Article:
Dietary Therapy: An Introduction to Chinese Food Energetics

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There is a well-known quote by the ancient Greek physician, Hippocrates:

“Let food be thy medicine and medicine be thy food.”

The ancient Chinese doctors were well aware of this concept, even before Hippocrates. In fact, they classified all foods according to their taste and temperature to achieve therapeutic effect. The tastes of food include: bitter, spicy, salty, sweet, sour and bland. The temperatures include cold, cool, neutral, warm and hot. These temperatures do not refer to the actual cooking temperature on a thermometer, but to the manner in which these foods act within the body.

Hot and warm foods are used to treat a person with a cold condition. Cold and cool foods are used to balance warm or hot conditions. This does not mean that there would necessarily be a fever present if the person has a hot condition. Heat can manifest in other ways. In the case of a skin rash, it may show as redness of the skin or localized inflammation. Cold may manifest in the body in ways such as a slowing down of the metabolism, in cold hands and feet, or with an overall feeling of cold in the body. There may also be a mixture of both cold and hot in different areas of the body. A person may have a hot skin rash on their leg, but they may exhibit cold symptoms in other parts of their body.

Just to give you an idea, here is a partial listing of foods according to their temperature characteristics:

Cold and Cool foods: bananas, watermelon, grapefruit, seaweed, crab, cucumber, salt, soy sauce, lettuce, celery, radish, cabbage, spinach, eggplant, pears, oranges, barley, wheat, tofu, green tea, kiwi fruit, persimmon, strawberry, blackberry, water chestnut, fig, millet

Neutral foods:  sweet potato, rice, corn, carrots, cashew, almond, pistachio, sunflower seeds, mushrooms, milk, sugar, honey, beef, plums, tomato, napa cabbage, pork, chicken, Chinese broccoli, broccoli, cauliflower, yam, potato, carrot, green bean, apple, plum, grape, blueberries, lemon, olive, peanut, sesame seed, pine nut, pumpkin seed, soy, black bean, duck, egg, fish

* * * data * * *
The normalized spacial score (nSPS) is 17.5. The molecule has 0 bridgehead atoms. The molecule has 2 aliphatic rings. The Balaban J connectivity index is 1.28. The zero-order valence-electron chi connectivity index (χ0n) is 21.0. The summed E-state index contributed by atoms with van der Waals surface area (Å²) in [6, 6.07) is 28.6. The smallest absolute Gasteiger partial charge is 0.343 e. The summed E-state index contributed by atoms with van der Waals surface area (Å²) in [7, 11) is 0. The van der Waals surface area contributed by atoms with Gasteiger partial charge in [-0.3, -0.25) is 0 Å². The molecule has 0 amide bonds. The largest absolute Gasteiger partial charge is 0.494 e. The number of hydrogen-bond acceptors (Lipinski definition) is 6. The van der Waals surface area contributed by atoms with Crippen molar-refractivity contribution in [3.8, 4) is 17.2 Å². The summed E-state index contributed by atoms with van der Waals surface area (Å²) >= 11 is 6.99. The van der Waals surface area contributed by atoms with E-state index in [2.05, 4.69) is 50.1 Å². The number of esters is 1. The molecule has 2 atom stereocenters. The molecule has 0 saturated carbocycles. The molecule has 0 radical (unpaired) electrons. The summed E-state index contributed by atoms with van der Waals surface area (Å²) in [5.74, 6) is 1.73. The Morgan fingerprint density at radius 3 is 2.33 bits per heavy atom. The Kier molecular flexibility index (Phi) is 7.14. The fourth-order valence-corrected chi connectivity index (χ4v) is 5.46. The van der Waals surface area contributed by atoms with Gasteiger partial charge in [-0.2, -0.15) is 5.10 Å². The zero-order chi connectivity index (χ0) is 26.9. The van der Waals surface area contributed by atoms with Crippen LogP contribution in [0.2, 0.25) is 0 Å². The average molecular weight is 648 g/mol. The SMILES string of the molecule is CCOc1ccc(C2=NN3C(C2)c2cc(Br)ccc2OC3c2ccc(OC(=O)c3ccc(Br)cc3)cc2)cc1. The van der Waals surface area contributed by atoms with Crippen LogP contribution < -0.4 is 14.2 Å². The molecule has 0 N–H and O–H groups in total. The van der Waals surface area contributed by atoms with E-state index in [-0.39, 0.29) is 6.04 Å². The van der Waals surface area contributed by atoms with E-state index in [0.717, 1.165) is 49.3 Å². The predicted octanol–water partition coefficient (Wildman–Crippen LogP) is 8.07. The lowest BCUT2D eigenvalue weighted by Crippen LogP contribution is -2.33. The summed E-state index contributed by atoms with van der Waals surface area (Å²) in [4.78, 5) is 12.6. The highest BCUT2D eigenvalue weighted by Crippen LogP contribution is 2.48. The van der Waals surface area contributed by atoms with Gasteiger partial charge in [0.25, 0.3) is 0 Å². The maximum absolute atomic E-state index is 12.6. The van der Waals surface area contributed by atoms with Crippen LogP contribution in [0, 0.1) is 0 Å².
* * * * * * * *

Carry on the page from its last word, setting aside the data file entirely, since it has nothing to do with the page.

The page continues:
Warm and Hot foods: bell pepper, hot pepper, chili, chives, onions, cherries, oats, black beans, coffee, wine, black tea, sticky rice, black pepper, cinnamon, garlic, scallions, lamb, grilled foods, chocolate, fried foods, ginger, spices, parsley, cilantro, pumpkin, peach, apricot, mango, pineapple, pomegranate, raspberry, lychee, long an, walnut, cashew, almond, pistachio, sunflower seeds, chestnut, lamb, shrimp, alcohol, vinegar

In Chinese medicine, the best way to prevent or treat an illness is to always strive for balance. If a condition is mostly cold, warming foods are recommended. If a condition is primarily warm or hot in nature, cooling foods are recommended, although it is always best to avoid overdoing it. Too much of a good thing can be harmful. If your body is too warm, and you eat too many cold things, this can also create imbalance by throwing it in the opposite direction, so it’s best to use moderation. Always pay attention to the signals that your body is sending you. So many of us have lost touch with our body’s signals, so it is important to be practice being observant.

That being said, most skin disorders tend to be warm in nature, since inflammation is usually present. So, it is best to avoid warm or hot foods, and emphasize cooler foods. And although not necessarily a Chinese medicine concept, there is a lot of buzz these days about foods that cause inflammation. These foods may or may not be warm in nature. They include such foods as sugar, alcohol, shellfish, corn, deep-fried foods, foods containing trans-fats, deli meats, dairy products, and gluten. These foods are actually creating toxins in your body, which promotes the inflammatory process.

If you would like more information about the natures and temperatures of some foods, a good book that I would recommend is:

Chinese System of Food Cures by Henry C. Lu (ISBN-13: 978-0806963082)

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Teresa is a California licensed acupuncturist in San Francisco, CA

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